If You’ve Never Seen An Aurora Before, This Might Be Your Chance!

Tonight and the rest of the weekend could be your best chance ever to see the aurora.

The Sun has been extremely active lately as it heads towards solar maximum. A giant Earth-facing sunspot group named AR3664 has been visible, and according to, the first of an unbelievable SIX coronal mass ejections were hurled our way from that active region, and is now hitting our planet’s magnetic field.

Solar experts predict that people in the US as far south as Alabama and Northern California could be treated to seeing the northern lights during this weekend. For those of you in northern Europe, you could also be in for some aurora excitement. Check the Space Weather Prediction Center’s 30-minute Aurora Forecast for the latest information.

If the weather conditions are right in your area, you might hit the aurora jackpot.  See a map with predictions, below.

A map from the Space Weather Prediction Center shows the aurora forecast for the U.S. on May 11, 2024. Credit: Space Weather Prediction Center

“If you happen to be in an area where it’s dark and cloud free and relatively unpolluted by light, you may get to see a fairly impressive aurora display, and that’s really the gift from space weather, is the aurora,” said Rob Steenburgh, from NOAA’s (National Oceanic and Atmospheric Administration) Space Weather Prediction Center (SWPC), during a briefing on Friday.

A map from the Space Weather Prediction Center shows the aurora forecast for the northern hemisphere on May 10, 2024. Credit: Space Weather Prediction Center

According to SWPC, the impact from the geomagnetic storm reached Earth-based magnetometers on May 10th at 1645 UT. More CMEs are following close behind and their arrival could extend the storm into the weekend.

While these solar storms could provide stunning views of auroras, there is also the potential for disruption to communications systems, power grids and satellite operations.

As we reported earlier this week, the Sun released three X-class solar flares — the strongest class of flares — in short succession. Solar flares are explosions on the Sun that release powerful bursts of energy and radiation coming from the magnetic energy associated with the sunspots. The more sunspots, the greater potential for flares.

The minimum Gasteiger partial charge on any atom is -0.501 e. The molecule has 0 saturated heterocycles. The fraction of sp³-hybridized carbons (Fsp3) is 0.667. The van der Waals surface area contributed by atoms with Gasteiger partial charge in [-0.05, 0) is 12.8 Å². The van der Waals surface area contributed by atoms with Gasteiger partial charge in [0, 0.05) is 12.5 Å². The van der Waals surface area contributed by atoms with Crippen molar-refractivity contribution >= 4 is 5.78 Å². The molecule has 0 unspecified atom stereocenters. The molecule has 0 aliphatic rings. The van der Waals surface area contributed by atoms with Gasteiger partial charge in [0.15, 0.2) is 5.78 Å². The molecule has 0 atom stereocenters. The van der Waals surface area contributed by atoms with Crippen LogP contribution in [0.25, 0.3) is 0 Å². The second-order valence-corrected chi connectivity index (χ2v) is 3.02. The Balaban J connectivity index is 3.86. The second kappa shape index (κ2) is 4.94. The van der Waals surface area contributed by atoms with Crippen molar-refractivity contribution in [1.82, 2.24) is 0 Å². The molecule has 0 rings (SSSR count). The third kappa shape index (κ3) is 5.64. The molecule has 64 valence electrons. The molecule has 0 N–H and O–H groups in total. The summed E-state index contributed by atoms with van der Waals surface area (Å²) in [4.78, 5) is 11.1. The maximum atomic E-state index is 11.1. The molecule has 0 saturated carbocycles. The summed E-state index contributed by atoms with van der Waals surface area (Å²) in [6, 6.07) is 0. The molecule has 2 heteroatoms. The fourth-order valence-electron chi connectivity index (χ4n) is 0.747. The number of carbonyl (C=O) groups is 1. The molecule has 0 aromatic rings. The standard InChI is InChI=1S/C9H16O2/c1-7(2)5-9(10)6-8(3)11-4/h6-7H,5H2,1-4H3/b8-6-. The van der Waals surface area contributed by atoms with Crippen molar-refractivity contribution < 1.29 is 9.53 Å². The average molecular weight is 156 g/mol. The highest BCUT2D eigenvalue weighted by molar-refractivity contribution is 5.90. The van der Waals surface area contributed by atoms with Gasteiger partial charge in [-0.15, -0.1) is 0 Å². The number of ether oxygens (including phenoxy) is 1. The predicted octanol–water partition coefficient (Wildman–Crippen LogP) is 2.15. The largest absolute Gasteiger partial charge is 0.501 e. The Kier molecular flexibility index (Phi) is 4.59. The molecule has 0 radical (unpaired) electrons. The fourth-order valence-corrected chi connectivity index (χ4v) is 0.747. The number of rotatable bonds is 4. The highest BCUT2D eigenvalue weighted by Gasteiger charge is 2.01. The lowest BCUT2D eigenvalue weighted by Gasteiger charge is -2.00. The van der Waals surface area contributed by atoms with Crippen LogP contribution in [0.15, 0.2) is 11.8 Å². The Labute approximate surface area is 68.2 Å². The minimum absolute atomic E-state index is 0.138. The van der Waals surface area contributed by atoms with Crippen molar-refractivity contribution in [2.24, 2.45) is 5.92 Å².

NASA’s Solar Dynamics Observatory captured these images of the solar flares — as seen in the bright flashes in the upper right — on May 5 and May 6, 2024. The image shows a subset of extreme ultraviolet light that highlights the extremely hot material in flares and which is colorized in teal. Credit: NASA/SDO

The sunspot group AR3664 is so large, it is visible to the naked eye — but you MUST be wearing special eye-wear (got any of your eclipse glasses left from April 8?) or use special solar filters for telescopes or binoculars. AR3664 is enormous, about 10 times the size of Earth.

How to see the Northern Lights

The aurora is an incredible sight. Your best shot to see it is to be in a dark area.

“Get away from city lights into a dark, rural surrounding and look north,” said the National Weather Service in St. Louis, Missouri on X (Twitter). “Aside from some clouds associated with a passing front, much of the time looks mostly clear.”

Check the weather forecast in your region for cloud cover. But if you don’t have any luck tonight, check again Saturday or Sunday night. With multiple CMEs, the storm was expected to last through the weekend.

Good luck!

Nancy Atkinson

Nancy has been with Universe Today since 2004, and has published over 6,000 articles on space exploration, astronomy, science and technology. She is the author of two books: "Eight Years to the Moon: the History of the Apollo Missions," (2019) which shares the stories of 60 engineers and scientists who worked behind the scenes to make landing on the Moon possible; and "Incredible Stories from Space: A Behind-the-Scenes Look at the Missions Changing Our View of the Cosmos" (2016) tells the stories of those who work on NASA's robotic missions to explore the Solar System and beyond. Follow Nancy on Twitter at and and Instagram at and

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